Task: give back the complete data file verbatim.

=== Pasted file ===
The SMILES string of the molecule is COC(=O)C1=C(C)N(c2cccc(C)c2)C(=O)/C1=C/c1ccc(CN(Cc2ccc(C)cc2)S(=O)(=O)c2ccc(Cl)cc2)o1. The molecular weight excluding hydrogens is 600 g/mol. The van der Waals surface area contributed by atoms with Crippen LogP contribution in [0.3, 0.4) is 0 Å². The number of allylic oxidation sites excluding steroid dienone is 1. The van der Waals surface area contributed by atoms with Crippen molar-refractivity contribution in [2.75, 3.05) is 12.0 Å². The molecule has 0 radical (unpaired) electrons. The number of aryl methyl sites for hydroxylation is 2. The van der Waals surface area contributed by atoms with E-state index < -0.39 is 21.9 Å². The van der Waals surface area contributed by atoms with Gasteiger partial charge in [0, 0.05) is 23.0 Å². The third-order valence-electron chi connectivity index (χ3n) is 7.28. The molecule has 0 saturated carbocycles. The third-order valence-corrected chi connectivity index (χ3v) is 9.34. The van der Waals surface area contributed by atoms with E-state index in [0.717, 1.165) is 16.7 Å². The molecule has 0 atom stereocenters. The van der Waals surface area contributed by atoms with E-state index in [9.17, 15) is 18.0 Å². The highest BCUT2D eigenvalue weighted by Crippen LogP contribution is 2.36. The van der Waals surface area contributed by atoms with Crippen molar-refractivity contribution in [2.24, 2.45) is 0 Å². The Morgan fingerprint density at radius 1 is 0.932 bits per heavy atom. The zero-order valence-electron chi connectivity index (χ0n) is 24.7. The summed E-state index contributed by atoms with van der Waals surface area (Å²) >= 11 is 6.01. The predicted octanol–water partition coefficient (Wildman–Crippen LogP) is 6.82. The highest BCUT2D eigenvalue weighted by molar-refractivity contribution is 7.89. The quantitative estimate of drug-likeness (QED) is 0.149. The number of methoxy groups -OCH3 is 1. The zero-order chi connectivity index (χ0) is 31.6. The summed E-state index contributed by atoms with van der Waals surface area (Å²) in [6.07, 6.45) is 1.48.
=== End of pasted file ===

The SMILES string of the molecule is COC(=O)C1=C(C)N(c2cccc(C)c2)C(=O)/C1=C/c1ccc(CN(Cc2ccc(C)cc2)S(=O)(=O)c2ccc(Cl)cc2)o1. The molecular weight excluding hydrogens is 600 g/mol. The van der Waals surface area contributed by atoms with Crippen LogP contribution in [0.3, 0.4) is 0 Å². The number of allylic oxidation sites excluding steroid dienone is 1. The van der Waals surface area contributed by atoms with Crippen molar-refractivity contribution in [2.75, 3.05) is 12.0 Å². The molecule has 0 radical (unpaired) electrons. The number of aryl methyl sites for hydroxylation is 2. The van der Waals surface area contributed by atoms with E-state index < -0.39 is 21.9 Å². The van der Waals surface area contributed by atoms with Gasteiger partial charge in [0, 0.05) is 23.0 Å². The third-order valence-electron chi connectivity index (χ3n) is 7.28. The molecule has 0 saturated carbocycles. The third-order valence-corrected chi connectivity index (χ3v) is 9.34. The van der Waals surface area contributed by atoms with E-state index in [0.717, 1.165) is 16.7 Å². The molecule has 0 atom stereocenters. The van der Waals surface area contributed by atoms with E-state index in [9.17, 15) is 18.0 Å². The highest BCUT2D eigenvalue weighted by Crippen LogP contribution is 2.36. The van der Waals surface area contributed by atoms with Crippen molar-refractivity contribution in [2.24, 2.45) is 0 Å². The Morgan fingerprint density at radius 1 is 0.932 bits per heavy atom. The zero-order valence-electron chi connectivity index (χ0n) is 24.7. The summed E-state index contributed by atoms with van der Waals surface area (Å²) >= 11 is 6.01. The predicted octanol–water partition coefficient (Wildman–Crippen LogP) is 6.82. The highest BCUT2D eigenvalue weighted by molar-refractivity contribution is 7.89. The quantitative estimate of drug-likeness (QED) is 0.149. The number of methoxy groups -OCH3 is 1. The zero-order chi connectivity index (χ0) is 31.6. The summed E-state index contributed by atoms with van der Waals surface area (Å²) in [6.07, 6.45) is 1.48.